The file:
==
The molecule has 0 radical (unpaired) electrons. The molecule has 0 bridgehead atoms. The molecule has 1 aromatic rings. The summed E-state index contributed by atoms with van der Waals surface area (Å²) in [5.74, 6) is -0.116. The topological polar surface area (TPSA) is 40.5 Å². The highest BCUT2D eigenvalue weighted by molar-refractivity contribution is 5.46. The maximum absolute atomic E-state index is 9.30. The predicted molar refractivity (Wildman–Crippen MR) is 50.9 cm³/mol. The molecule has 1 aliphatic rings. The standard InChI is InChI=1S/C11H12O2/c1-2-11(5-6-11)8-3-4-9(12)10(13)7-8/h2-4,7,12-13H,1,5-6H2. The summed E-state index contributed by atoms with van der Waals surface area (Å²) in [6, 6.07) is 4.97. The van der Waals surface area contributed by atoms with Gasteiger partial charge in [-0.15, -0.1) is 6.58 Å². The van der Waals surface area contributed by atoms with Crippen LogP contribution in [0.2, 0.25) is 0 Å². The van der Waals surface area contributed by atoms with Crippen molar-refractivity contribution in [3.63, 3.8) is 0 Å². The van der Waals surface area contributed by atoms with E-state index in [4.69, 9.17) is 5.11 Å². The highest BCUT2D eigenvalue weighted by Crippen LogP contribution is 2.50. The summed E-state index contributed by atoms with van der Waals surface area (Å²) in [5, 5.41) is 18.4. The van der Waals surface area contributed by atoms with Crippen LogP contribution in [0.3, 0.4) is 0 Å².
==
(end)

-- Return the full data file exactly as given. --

The molecule has 0 radical (unpaired) electrons. The molecule has 0 bridgehead atoms. The molecule has 1 aromatic rings. The summed E-state index contributed by atoms with van der Waals surface area (Å²) in [5.74, 6) is -0.116. The topological polar surface area (TPSA) is 40.5 Å². The highest BCUT2D eigenvalue weighted by molar-refractivity contribution is 5.46. The maximum absolute atomic E-state index is 9.30. The predicted molar refractivity (Wildman–Crippen MR) is 50.9 cm³/mol. The molecule has 1 aliphatic rings. The standard InChI is InChI=1S/C11H12O2/c1-2-11(5-6-11)8-3-4-9(12)10(13)7-8/h2-4,7,12-13H,1,5-6H2. The summed E-state index contributed by atoms with van der Waals surface area (Å²) in [6, 6.07) is 4.97. The van der Waals surface area contributed by atoms with Gasteiger partial charge in [-0.15, -0.1) is 6.58 Å². The van der Waals surface area contributed by atoms with Crippen LogP contribution in [0.2, 0.25) is 0 Å². The van der Waals surface area contributed by atoms with Crippen molar-refractivity contribution in [3.63, 3.8) is 0 Å². The van der Waals surface area contributed by atoms with E-state index in [4.69, 9.17) is 5.11 Å². The highest BCUT2D eigenvalue weighted by Crippen LogP contribution is 2.50. The summed E-state index contributed by atoms with van der Waals surface area (Å²) in [5, 5.41) is 18.4. The van der Waals surface area contributed by atoms with Crippen LogP contribution in [0.3, 0.4) is 0 Å².